Guadeloupe has always had a rich literary production prolonged today by many living writers, poets, novelists, essayists and journalists, among them Mesdames Maryse Condé and Simone Schwartz-Bart, M. Ernest Pépin.

Also culturally important are the arts, particularly painting and sculpture. Famous painters and/or sculptors include Michel Rovelas, Claudie Cancelier, Jean-Claude Echard, Christian Bracy, Roger Arekian, les Frères Baptiste, Michelle Chomereau-Lamothe, Léogane, Pédurand, Nicole Réache, Victor Sainsily. Guadeloupean visual effects artist compositor Karim Sahai of Weta Digital, New Zealand, has worked on the visual effects of many movies such as The Lord of the Rings, King Kong, and The Waterhorse.

Music and dance are also very popular, and the widely accepted interaction of African, French and Indian[5] cultures has given birth to some original new forms specific to the archipelago. Islanders enjoy many local dance styles including the quadrille "au commandement", zouk, zouk-love, kompa toumbélé, as well as all the modern international dances. Typical Guadeloupean music includes la biguine and gwo ka à la base. Kassav' and Admiral T embody the traditional and the new generation of music. Many international festivals take place in Guadeloupe, like the Creole Blues Festival, the Marie-Galante Festival, Festival Gwo-Ka Cotellon, etc. It goes without saying that all the Euro-French forms of art are also omnipresent in the melting pot.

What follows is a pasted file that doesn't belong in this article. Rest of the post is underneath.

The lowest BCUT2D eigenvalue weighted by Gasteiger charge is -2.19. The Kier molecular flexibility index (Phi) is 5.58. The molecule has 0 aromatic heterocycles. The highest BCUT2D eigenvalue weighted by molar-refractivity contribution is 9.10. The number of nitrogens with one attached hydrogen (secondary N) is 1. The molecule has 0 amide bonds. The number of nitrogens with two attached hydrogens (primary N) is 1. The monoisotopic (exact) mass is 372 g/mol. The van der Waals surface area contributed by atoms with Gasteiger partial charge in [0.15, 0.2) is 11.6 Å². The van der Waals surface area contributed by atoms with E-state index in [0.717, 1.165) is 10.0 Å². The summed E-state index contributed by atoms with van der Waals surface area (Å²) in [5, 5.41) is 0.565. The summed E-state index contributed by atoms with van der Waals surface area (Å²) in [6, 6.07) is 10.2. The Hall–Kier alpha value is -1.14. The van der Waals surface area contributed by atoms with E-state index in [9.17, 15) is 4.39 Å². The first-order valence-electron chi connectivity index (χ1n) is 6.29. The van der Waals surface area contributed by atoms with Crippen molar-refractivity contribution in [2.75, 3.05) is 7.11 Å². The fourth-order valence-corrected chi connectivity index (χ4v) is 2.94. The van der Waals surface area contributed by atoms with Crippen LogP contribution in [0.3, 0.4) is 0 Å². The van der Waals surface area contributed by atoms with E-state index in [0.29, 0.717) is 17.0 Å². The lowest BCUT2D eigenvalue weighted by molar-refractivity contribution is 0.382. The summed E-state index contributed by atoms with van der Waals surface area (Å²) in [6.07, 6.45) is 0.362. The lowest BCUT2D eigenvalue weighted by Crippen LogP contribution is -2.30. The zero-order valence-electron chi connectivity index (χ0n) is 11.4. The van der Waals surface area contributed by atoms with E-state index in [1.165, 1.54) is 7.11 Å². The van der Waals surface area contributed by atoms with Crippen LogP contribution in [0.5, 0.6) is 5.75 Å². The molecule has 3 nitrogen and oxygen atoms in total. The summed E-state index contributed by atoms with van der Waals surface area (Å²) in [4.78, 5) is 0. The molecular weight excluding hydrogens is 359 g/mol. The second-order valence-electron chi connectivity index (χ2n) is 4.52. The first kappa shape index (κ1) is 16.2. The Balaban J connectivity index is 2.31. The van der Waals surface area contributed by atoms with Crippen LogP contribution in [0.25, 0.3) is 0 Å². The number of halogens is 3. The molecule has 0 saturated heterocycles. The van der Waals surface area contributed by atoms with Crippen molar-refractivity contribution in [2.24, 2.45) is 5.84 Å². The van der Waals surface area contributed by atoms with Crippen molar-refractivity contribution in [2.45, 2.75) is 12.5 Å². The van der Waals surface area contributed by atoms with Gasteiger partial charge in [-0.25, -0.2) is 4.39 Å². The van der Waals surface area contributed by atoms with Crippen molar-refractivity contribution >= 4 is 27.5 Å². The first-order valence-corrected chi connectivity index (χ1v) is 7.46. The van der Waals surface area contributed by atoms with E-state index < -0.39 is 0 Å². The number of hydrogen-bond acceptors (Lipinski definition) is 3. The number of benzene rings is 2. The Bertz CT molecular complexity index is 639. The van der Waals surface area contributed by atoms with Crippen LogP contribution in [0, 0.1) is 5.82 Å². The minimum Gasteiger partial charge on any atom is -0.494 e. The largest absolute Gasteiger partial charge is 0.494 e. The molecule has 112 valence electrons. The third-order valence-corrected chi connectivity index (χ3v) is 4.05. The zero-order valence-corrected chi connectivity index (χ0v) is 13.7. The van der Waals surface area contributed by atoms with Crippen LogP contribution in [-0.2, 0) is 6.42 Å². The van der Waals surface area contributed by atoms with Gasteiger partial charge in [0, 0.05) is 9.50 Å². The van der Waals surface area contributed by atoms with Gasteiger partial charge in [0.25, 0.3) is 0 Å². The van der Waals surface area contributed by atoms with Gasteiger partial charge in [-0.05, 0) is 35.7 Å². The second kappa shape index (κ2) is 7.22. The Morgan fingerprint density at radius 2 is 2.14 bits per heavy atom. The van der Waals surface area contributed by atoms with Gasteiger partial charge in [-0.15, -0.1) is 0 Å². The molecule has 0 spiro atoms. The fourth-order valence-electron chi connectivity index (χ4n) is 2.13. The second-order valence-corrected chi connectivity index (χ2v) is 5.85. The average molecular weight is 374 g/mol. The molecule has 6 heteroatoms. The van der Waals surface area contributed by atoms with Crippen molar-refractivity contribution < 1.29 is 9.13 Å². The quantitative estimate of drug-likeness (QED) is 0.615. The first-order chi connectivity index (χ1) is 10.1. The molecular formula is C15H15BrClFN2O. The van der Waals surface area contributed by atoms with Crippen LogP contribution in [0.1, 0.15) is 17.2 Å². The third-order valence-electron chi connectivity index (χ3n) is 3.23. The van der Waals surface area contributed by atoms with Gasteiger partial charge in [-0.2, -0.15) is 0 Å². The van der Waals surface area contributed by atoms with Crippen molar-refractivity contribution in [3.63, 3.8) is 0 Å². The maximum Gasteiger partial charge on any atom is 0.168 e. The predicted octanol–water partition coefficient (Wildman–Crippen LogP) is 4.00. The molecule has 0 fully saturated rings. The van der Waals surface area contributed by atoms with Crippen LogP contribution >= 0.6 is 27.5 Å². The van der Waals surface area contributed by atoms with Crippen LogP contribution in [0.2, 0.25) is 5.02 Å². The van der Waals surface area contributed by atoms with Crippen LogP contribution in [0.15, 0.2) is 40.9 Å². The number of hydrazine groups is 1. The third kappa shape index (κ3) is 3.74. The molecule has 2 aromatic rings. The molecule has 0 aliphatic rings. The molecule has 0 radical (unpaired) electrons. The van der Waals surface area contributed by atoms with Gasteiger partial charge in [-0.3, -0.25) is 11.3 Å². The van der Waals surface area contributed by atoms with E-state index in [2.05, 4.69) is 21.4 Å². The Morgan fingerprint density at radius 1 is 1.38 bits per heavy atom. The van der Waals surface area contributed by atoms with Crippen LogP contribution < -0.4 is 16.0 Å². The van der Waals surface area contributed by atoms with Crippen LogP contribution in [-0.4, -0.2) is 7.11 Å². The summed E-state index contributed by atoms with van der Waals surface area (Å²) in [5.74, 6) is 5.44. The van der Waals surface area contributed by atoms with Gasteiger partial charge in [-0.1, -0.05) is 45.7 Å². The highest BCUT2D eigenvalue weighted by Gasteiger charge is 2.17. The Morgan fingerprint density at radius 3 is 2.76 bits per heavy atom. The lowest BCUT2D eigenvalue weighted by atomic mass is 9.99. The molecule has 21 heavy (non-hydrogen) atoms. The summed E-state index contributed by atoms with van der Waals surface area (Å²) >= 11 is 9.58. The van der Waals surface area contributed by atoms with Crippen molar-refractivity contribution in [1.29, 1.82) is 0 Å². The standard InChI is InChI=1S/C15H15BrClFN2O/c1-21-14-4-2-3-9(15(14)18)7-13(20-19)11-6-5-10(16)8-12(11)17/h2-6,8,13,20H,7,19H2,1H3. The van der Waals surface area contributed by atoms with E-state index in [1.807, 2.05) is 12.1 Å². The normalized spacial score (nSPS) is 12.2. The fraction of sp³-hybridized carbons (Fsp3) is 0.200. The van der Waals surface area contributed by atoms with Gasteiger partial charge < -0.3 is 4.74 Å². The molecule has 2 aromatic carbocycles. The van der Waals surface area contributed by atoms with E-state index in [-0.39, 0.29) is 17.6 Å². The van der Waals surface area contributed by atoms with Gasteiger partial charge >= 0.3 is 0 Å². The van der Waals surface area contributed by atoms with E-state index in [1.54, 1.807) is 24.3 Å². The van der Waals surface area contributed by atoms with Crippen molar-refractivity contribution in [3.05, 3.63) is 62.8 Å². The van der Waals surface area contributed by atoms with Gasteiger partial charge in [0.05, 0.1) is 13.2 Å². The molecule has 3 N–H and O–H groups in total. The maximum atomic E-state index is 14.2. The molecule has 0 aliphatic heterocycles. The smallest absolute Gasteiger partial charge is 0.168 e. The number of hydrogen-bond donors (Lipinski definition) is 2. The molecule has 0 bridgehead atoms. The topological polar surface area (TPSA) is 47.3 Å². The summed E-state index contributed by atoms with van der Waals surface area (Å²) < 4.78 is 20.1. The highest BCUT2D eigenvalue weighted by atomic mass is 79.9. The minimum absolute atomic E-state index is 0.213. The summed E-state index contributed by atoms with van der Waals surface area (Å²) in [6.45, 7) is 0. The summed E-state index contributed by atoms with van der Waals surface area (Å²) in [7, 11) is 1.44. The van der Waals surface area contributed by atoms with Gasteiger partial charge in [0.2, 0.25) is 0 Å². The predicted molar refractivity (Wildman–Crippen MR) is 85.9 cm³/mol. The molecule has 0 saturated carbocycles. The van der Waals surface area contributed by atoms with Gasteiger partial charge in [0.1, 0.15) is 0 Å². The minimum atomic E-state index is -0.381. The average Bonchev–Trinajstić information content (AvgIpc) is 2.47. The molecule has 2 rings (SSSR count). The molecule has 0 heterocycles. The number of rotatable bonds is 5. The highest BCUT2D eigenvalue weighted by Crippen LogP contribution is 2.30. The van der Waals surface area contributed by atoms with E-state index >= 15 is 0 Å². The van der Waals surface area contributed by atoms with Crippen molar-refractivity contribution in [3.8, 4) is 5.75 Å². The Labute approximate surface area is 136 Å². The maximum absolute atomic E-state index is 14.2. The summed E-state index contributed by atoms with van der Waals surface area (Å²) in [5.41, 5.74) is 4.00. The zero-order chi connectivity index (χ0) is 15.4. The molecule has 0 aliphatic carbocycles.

Another element of the Guadeloupean culture is its dress. Women in particular have a unique style of traditional dresses, with many layers of colourful fabrics, now only worn on special occasions. On festive occasions they also wore a madras (originally the 'kerchief' from South India) head scarf tied in many different symbolic forms. The headdress could be done in many styles with names like the "bat" style, or the "firefighter" style, as well as the "Guadeloupean woman." Jewelry, mainly of gold, is also important in the Guadeloupean lady's dress, a product of European, African and Indian inspiration. Many famous couturiers like Devaed and Mondelo are Guadeloupeans.